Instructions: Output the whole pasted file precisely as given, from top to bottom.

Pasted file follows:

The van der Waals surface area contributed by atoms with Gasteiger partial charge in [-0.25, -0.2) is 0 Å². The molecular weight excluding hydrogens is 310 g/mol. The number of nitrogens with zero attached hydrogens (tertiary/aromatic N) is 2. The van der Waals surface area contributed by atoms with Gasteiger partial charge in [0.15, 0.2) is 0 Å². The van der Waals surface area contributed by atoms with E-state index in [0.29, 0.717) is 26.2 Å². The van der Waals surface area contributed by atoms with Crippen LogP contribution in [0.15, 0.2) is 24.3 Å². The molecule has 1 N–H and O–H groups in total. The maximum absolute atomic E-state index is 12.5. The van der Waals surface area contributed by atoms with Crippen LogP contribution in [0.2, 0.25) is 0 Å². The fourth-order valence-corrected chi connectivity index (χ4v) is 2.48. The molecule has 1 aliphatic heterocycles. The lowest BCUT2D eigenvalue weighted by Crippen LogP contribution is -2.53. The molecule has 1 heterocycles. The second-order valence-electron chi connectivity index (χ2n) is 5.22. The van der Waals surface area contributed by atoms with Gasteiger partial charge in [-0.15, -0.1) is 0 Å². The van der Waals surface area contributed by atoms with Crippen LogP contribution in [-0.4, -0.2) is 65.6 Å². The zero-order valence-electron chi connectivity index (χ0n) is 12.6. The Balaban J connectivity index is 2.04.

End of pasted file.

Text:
The van der Waals surface area contributed by atoms with Gasteiger partial charge in [-0.25, -0.2) is 0 Å². The molecular weight excluding hydrogens is 310 g/mol. The number of nitrogens with zero attached hydrogens (tertiary/aromatic N) is 2. The van der Waals surface area contributed by atoms with Gasteiger partial charge in [0.15, 0.2) is 0 Å². The van der Waals surface area contributed by atoms with E-state index in [0.29, 0.717) is 26.2 Å². The van der Waals surface area contributed by atoms with Crippen LogP contribution in [0.15, 0.2) is 24.3 Å². The molecule has 1 N–H and O–H groups in total. The maximum absolute atomic E-state index is 12.5. The van der Waals surface area contributed by atoms with Crippen LogP contribution in [0.2, 0.25) is 0 Å². The fourth-order valence-corrected chi connectivity index (χ4v) is 2.48. The molecule has 1 aliphatic heterocycles. The lowest BCUT2D eigenvalue weighted by Crippen LogP contribution is -2.53. The molecule has 1 heterocycles. The second-order valence-electron chi connectivity index (χ2n) is 5.22. The van der Waals surface area contributed by atoms with Gasteiger partial charge in [-0.15, -0.1) is 0 Å². The van der Waals surface area contributed by atoms with Crippen LogP contribution in [-0.4, -0.2) is 65.6 Å². The zero-order valence-electron chi connectivity index (χ0n) is 12.6. The Balaban J connectivity index is 2.04.